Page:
In a study supported by the University of Vienna, the researchers used mathematics to demonstrate how to dig a tunnel toward the center of an asteroid, set up shop inside the rock, and extract the minerals. If the asteroid was several hundred feet wide and sturdy enough for the job, it could host a cylinder-shaped base.
Skeptics pointed out the considerable logistical challenges faced by the asteroid-space station-mine concept. Even the Vienna researchers acknowledged the need for several decades of technological advances and the construction of other orbital infrastructure before the idea becomes feasible.
Other researchers scoffed at the idea because of the lack of sufficient information about the physical properties of asteroids. Without the benefit of reliable data, they do not know if an asteroid would maintain its integrity when astronauts try to bore a hole through it during the construction of the space station, much more during subsequent mining operations. (Related: Grueling life in space makes astronauts more susceptible to antibiotic-resistant superbugs.)
Vienna researcher Thomas Maindl served as the primary author of the study. He presented the two strong points of his team's concept. First, building the space station inside an asteroid protects the base and its occupants from cosmic radiation. Second, it enables mining operations in the asteroid.
"If we find an asteroid that's stable enough, we might not need these aluminium walls or anything, you might just be able to use the entire asteroid as a space station," he stressed in an interview.
Maindl did not present any visual representation of the asteroid space station concept. Interpretations ranged from a hollow space that was little better than a cave to something that resembled the multi-module ISS.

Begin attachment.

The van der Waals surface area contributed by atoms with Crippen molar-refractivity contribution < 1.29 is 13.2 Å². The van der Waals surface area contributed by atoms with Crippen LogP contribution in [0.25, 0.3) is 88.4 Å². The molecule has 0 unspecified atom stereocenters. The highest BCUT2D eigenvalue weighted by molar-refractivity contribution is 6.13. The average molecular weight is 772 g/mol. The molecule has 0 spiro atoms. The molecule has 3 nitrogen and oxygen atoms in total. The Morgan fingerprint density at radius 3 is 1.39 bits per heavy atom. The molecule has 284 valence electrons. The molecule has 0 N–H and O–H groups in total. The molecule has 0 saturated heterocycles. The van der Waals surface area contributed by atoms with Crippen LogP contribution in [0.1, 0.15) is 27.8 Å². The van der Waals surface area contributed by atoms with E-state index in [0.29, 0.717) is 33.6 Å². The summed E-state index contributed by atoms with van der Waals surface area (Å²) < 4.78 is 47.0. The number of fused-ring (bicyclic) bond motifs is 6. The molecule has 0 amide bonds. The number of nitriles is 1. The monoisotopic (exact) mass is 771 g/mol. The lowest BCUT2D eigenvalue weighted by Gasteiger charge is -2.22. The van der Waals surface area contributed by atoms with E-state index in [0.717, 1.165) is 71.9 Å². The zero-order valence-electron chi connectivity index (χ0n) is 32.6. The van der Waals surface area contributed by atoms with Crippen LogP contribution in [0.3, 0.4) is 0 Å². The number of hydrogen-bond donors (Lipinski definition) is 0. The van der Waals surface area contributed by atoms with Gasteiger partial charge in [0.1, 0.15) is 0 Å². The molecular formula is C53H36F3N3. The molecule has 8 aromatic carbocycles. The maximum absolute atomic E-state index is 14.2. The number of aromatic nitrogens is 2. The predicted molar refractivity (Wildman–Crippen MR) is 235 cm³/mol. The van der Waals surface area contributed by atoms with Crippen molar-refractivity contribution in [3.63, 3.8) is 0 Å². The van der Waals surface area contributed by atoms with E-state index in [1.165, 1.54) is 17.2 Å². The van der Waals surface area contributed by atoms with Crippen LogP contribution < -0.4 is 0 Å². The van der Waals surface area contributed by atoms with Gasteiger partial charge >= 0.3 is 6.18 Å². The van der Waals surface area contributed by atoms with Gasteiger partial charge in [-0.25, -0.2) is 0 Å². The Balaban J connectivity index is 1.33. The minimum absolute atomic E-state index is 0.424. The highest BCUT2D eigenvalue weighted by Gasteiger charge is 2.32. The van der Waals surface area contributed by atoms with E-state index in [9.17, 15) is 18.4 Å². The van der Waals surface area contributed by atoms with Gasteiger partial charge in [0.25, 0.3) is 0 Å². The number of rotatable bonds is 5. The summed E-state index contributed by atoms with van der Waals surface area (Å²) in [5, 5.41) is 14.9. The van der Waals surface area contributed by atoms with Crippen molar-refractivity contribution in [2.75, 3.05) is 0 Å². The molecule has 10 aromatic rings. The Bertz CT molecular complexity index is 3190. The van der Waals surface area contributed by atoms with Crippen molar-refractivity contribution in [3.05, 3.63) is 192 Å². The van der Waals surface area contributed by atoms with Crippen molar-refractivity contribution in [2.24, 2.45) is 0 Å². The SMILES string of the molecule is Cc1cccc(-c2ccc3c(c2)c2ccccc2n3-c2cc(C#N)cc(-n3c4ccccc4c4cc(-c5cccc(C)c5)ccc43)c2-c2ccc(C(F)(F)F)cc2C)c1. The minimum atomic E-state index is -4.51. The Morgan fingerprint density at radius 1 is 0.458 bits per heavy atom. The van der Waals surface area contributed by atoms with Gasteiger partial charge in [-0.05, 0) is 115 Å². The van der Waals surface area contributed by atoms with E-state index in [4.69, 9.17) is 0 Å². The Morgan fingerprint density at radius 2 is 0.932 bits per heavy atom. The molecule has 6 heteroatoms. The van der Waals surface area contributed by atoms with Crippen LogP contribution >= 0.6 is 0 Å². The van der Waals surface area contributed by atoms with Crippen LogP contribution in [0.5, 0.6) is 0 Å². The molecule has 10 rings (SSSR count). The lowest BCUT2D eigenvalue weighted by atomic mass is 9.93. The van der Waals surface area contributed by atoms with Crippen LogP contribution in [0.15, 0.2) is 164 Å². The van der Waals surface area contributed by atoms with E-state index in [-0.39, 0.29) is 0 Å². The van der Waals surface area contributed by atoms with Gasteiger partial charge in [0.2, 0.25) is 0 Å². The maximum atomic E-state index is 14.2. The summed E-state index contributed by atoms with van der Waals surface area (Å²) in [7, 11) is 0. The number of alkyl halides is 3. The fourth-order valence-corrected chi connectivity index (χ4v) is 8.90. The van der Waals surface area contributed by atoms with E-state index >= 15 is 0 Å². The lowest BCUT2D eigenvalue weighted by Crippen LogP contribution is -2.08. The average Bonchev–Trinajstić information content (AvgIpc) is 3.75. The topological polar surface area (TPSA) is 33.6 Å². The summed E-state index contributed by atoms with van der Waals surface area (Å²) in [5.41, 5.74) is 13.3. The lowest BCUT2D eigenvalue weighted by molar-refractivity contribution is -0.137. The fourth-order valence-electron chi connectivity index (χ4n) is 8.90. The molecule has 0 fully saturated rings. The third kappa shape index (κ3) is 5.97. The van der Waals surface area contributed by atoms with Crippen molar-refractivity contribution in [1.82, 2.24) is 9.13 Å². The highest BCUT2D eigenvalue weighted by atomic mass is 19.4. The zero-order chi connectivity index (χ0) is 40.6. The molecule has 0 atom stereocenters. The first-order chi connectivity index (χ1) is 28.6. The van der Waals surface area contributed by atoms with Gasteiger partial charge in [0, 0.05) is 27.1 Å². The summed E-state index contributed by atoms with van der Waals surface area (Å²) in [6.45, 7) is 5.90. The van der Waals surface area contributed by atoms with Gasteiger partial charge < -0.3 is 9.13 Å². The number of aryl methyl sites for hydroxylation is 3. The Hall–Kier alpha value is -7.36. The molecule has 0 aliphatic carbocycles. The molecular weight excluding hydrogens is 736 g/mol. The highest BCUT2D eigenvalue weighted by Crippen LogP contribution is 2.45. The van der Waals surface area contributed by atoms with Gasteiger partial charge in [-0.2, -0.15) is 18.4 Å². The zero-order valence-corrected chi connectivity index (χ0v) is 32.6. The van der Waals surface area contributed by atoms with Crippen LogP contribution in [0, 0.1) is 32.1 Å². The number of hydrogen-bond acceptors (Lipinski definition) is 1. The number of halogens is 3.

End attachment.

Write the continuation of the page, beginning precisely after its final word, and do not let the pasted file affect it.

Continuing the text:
The qualifications for the project were steep. An asteroid should be very solid. Furthermore, it should rotate one to three times per minute, a speed that generated enough gravity for mining and other activity.
An asteroid that met both requirements would produce roughly 38 percent of the gravity found on Earth. That's more than double the gravity on the moon – which the Europeans want to mine – and matched Mars. More importantly, it allowed heavy equipment to remain upright and work.
Currently, it is impossible to conduct conventional mining operations on the surface of most asteroids. The weak gravity exerted by these rocks makes mining tools useless. A drill would spin the user instead of boring into the much more massive asteroid; a jackhammer would send the miner flying into space and forget taking a hammer and chisel to it.
However, putting the mine inside an asteroid changes things. If the asteroid rotated at a sufficiently fast rate, it would produce artificial gravity inside the tunnel, enough for drills and jackhammers to work as intended.
Most asteroids remain mysterious – for example, researchers only confirmed the existence of water inside them in recent times. Furthermore, their physical properties might change if humans dug into them.
Mine collapses are a real danger on Earth. Similarly, mining an asteroid might destabilize it, although instead of collapsing inward, the space rock might fragment outward instead.
"The border between science and science fiction here is sort of blurry," said Maindl. "My gut feeling is that it will be at least 20 years before any asteroid mining happens, let alone something like this."